Chimamanda Ngozi Adichie sul «New Yorker» scrive un pezzo accorato sulle conseguenze del populismo nella discussione pubblica.

Now is the time to resist the slightest extension in the boundaries of what is right and just. Now is the time to speak up and to wear as a badge of honor the opprobrium of bigots. Now is the time to confront the weak core at the heart of America’s addiction to optimism; it allows too little room for resilience, and too much for fragility. Hazy visions of “healing” and “not becoming the hate we hate” sound dangerously like appeasement. The responsibility to forge unity belongs not to the denigrated but to the denigrators. The premise for empathy has to be equal humanity; it is an injustice to demand that the maligned identify with those who question their humanity.

Continua sul «New Yorker».


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Zadie Smith, invece, in un discorso per il Welt Literature Prize scrive:

I find these days that a wistful form of time travel has become a persistent political theme, both on the right and on the left. On November 10 The New York Times reported that nearly seven in ten Republicans prefer America as it was in the 1950s, a nostalgia of course entirely unavailable to a person like me, for in that period I could not vote, marry my husband, have my children, work in the university I work in, or live in my neighborhood. Time travel is a discretionary art: a pleasure trip for some and a horror story for others. Meanwhile some on the left have time travel fancies of their own, imagining that the same rigid ideological principles once applied to the matters of workers’ rights, welfare, and trade can be applied unchanged to a globalized world of fluid capital.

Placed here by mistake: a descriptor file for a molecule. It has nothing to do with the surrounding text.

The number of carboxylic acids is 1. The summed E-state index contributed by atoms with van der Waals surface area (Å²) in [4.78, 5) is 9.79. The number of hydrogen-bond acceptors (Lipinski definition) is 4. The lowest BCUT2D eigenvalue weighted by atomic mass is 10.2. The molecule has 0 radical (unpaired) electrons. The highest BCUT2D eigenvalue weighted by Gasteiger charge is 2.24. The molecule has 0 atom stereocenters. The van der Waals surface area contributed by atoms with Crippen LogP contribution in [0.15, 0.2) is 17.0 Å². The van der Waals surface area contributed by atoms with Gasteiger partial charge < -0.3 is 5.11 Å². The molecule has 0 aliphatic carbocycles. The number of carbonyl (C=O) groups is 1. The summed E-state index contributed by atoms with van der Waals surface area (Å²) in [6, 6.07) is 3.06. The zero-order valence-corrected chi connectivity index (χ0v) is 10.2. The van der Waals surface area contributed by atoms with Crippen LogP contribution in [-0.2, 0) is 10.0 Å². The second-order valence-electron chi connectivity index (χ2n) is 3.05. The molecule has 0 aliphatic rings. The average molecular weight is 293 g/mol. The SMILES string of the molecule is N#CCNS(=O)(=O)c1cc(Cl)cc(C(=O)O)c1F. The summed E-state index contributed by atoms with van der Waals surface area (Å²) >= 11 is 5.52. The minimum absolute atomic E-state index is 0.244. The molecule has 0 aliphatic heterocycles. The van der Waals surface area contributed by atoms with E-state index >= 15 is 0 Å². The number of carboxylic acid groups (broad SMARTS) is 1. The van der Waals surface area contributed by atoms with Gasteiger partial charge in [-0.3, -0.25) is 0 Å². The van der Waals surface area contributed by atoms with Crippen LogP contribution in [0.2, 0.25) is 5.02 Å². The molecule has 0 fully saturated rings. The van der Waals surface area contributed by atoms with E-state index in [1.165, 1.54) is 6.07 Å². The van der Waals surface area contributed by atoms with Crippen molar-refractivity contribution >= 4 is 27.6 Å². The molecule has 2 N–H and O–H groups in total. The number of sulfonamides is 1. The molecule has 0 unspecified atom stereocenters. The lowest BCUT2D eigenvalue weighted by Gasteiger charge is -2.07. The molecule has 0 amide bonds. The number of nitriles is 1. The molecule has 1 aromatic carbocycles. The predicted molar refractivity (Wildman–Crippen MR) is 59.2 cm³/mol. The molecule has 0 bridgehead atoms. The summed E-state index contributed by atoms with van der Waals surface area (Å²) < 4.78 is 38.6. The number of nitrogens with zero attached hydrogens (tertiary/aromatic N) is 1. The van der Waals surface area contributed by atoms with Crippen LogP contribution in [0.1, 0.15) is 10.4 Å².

Si può leggere integralmente sulla «New York Review of Books» e, in traduzione italiana, su «Robinson», l’inserto «Repubblica», di domenica 11 dicembre.


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Infine, Literary Hub stila una lista di 50 libri per prepararsi – culturalmente e emotivamente – all’America di Trump